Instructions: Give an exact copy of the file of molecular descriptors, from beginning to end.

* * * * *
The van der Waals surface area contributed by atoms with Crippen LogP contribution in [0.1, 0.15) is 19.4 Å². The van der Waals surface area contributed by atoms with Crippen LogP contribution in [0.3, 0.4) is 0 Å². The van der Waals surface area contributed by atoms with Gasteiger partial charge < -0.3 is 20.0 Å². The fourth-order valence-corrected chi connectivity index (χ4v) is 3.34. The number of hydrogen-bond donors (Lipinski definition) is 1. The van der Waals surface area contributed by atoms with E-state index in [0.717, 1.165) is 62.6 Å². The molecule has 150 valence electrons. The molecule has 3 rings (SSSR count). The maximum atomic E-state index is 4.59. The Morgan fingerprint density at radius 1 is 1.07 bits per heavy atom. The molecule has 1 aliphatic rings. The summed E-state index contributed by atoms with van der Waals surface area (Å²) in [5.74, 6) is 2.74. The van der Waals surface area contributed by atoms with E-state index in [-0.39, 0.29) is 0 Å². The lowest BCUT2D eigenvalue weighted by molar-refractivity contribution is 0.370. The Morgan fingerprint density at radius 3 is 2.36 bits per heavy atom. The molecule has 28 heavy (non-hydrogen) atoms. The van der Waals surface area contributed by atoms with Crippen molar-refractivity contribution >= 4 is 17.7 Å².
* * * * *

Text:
The van der Waals surface area contributed by atoms with Crippen LogP contribution in [0.1, 0.15) is 19.4 Å². The van der Waals surface area contributed by atoms with Crippen LogP contribution in [0.3, 0.4) is 0 Å². The van der Waals surface area contributed by atoms with Gasteiger partial charge < -0.3 is 20.0 Å². The fourth-order valence-corrected chi connectivity index (χ4v) is 3.34. The number of hydrogen-bond donors (Lipinski definition) is 1. The van der Waals surface area contributed by atoms with E-state index in [0.717, 1.165) is 62.6 Å². The molecule has 150 valence electrons. The molecule has 3 rings (SSSR count). The maximum atomic E-state index is 4.59. The Morgan fingerprint density at radius 1 is 1.07 bits per heavy atom. The molecule has 1 aliphatic rings. The summed E-state index contributed by atoms with van der Waals surface area (Å²) in [5.74, 6) is 2.74. The van der Waals surface area contributed by atoms with E-state index in [-0.39, 0.29) is 0 Å². The lowest BCUT2D eigenvalue weighted by molar-refractivity contribution is 0.370. The Morgan fingerprint density at radius 3 is 2.36 bits per heavy atom. The molecule has 28 heavy (non-hydrogen) atoms. The van der Waals surface area contributed by atoms with Crippen molar-refractivity contribution >= 4 is 17.7 Å².